My brain just melted. Or exploded. Or both.
According to recent PMI research, 70% of the time, senior executives are not engaged in the project prioritization process. Now this just blows my little brain to pieces and here’s why.
Why this statistic blows my mind
- The executive team is responsible for selecting the strategy of the business. That strategy is useless if not well-executed and project prioritization and selection is the bridge from strategy to execution. Do the executives in 70% of companies really not care whether or not the bridge is a sound one? I just can’t believe that.
- Executive support and participation is one of the clearest predictors of project success (or failure). If the executives aren’t engaged in the project prioritization and portfolio selection process, how can they be effective sponsors for the projects in the portfolio?
Most PMOs are very concerned about executive sponsorship, yet relatively few have taken it upon themselves to put in place a strong project prioritization process, one that appropriately involves the executives. This leaves the whole portfolio open to a) under-delivering value (and research suggests that 80+% of IT portfolios under-deliver by at least 25%) and b) high project failure rates.
Why don’t executives engage in project prioritization?
So I’m left wondering why there’s so little engagement from executives. I have some ideas, but would love to hear your thoughts too.
Picking projects is often a very politically charged process. As such, there’s little upside to getting involved if you don’t have to, so some executives stay away. Now this is a shame as a well-structured project prioritization process (based on analytical hierarchy process, for example) will largely eliminate politics.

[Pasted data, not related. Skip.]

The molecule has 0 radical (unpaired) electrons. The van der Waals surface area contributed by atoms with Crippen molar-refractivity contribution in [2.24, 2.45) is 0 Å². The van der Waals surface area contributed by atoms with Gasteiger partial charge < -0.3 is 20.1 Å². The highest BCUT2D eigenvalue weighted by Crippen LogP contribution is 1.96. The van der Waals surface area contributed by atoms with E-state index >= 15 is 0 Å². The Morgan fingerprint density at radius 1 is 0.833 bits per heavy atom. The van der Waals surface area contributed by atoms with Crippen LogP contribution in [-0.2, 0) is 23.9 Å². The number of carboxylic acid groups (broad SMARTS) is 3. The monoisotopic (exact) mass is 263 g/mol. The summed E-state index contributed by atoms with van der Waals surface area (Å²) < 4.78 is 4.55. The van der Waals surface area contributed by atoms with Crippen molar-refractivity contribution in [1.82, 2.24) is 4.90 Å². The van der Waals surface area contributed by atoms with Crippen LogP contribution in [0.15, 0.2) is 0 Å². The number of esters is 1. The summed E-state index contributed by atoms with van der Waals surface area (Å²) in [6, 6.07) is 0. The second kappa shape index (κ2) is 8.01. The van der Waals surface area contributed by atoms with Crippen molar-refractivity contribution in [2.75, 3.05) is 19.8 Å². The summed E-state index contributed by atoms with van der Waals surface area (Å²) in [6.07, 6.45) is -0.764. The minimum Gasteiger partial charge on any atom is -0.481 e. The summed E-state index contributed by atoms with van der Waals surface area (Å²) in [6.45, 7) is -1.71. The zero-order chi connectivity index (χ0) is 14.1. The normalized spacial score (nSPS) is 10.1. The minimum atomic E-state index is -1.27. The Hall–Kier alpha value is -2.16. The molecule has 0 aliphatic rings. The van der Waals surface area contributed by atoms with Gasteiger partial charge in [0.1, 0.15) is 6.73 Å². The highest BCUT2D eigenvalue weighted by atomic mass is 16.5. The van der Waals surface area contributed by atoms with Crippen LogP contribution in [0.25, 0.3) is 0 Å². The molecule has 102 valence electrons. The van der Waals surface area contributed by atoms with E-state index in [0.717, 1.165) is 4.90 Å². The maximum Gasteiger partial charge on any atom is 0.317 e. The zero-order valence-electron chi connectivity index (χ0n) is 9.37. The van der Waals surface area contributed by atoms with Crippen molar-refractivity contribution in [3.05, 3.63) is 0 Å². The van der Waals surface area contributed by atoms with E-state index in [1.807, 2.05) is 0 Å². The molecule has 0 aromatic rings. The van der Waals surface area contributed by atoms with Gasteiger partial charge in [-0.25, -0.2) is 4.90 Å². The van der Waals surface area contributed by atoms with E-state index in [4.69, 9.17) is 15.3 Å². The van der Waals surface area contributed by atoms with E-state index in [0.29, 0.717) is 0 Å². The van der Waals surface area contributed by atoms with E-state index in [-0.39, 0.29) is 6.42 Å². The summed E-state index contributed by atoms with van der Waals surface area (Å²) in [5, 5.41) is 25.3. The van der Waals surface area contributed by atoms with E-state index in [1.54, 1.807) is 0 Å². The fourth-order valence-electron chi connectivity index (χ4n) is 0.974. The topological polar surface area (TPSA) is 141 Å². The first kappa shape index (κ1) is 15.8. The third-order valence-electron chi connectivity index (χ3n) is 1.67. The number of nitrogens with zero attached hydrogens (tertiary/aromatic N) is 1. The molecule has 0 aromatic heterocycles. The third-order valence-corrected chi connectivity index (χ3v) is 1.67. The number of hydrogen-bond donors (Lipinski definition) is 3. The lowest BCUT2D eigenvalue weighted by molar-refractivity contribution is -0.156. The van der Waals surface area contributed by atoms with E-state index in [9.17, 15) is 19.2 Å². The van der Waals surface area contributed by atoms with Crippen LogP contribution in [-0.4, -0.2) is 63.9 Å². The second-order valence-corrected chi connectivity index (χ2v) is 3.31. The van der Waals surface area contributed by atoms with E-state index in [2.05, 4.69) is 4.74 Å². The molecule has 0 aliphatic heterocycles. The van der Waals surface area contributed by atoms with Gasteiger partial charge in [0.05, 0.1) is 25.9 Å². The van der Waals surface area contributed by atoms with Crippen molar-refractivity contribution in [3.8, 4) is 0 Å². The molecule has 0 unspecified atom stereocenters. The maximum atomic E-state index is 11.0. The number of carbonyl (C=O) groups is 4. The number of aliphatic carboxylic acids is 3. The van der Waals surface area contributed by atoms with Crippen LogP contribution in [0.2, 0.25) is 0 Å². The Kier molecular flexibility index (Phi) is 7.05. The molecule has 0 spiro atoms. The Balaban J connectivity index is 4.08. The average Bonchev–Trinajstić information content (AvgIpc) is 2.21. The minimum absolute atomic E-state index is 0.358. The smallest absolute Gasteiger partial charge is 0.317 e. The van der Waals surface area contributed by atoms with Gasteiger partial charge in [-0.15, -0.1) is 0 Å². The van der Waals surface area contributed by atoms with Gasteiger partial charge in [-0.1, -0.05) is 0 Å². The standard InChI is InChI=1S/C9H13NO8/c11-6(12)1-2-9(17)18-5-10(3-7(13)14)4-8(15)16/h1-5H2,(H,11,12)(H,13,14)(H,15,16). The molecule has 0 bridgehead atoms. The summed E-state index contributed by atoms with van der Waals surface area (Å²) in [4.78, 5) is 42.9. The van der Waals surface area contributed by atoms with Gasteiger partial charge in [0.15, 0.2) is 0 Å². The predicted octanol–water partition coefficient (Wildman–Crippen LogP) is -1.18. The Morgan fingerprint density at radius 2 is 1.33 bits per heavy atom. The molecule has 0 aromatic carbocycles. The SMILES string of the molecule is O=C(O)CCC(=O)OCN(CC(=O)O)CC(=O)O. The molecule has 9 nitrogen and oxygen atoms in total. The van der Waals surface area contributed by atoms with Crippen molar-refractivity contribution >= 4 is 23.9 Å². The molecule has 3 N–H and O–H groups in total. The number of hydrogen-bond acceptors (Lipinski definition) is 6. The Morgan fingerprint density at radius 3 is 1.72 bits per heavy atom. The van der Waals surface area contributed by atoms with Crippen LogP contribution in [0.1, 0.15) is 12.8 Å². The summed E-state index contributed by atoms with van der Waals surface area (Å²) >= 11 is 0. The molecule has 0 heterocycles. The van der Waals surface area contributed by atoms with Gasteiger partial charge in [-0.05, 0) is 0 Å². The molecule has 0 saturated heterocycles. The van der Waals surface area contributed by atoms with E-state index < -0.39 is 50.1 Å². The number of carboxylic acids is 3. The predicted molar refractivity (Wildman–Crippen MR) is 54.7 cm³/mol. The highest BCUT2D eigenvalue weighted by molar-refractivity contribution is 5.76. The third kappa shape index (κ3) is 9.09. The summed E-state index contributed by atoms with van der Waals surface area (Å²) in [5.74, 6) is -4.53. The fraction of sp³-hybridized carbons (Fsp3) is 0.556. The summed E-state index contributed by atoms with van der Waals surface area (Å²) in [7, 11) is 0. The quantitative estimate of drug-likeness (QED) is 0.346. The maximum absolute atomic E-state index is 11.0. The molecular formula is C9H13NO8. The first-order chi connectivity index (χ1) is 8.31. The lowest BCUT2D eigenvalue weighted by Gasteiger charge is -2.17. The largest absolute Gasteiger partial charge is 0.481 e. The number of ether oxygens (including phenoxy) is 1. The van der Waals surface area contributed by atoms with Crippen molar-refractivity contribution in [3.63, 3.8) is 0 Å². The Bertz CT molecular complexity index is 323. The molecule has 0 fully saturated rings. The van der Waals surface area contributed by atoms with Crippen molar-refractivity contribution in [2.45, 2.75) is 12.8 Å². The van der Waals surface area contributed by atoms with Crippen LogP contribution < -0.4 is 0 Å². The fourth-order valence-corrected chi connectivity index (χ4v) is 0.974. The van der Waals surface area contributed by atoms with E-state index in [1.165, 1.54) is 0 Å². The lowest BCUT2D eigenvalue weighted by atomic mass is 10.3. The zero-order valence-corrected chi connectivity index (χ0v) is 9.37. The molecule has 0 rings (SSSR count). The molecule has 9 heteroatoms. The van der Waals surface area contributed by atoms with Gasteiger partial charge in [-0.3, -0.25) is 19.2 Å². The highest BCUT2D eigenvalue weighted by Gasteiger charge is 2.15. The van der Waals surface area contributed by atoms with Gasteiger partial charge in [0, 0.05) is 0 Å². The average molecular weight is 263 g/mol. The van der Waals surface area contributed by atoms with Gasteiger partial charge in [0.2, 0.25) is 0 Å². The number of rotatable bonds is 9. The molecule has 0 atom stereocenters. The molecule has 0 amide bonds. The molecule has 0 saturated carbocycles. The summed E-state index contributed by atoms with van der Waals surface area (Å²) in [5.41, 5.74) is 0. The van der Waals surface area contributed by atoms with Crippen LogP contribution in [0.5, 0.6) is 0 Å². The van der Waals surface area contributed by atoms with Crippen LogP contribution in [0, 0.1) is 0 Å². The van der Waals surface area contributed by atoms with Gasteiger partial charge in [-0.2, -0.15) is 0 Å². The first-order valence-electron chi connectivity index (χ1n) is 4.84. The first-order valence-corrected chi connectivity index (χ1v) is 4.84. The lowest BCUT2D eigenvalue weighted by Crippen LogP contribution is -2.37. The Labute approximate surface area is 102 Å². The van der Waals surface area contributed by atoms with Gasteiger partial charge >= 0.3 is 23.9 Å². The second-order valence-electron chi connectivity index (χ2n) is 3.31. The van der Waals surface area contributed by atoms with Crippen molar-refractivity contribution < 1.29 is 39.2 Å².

Most organizations suffer from “stove pipes”. This is a very common disease that prevents communication, encourages “local optimization” and generally leads to turf-wars. If you’re running a stove-pipe, it’s like you’re in your own little kingdom. There’s little incentive to engage in corporate-wide discussions about resources, projects and budgets… because you might lose control.
Many PMOs (or EPMOs) are not confident enough to start a campaign to change the way things are done. They are battling momentum (“we’ve always done it this way”), they are fighting culture, they don’t feel empowered. But you can, and should, start the conversation and keep re-starting it if you get blocked.
Where to go from here?
I’d encourage you to read our blogs, digest them and try something new. Engage the team at TransparentChoice in a conversation, do a proof of concept. We have partners who can help you learn about good quality prioritization. Engage in a conversation. Get help.
I’m not normally this blunt in my blogs. I don't like overtly promoting TransparentChoice's offerings here, but I'm doing it in a spirit of trying to jolt people into taking action. I really am shocked at this 70% exec non-engagement statistic and I want to challenge each and every one of you to take some kind of action to change it.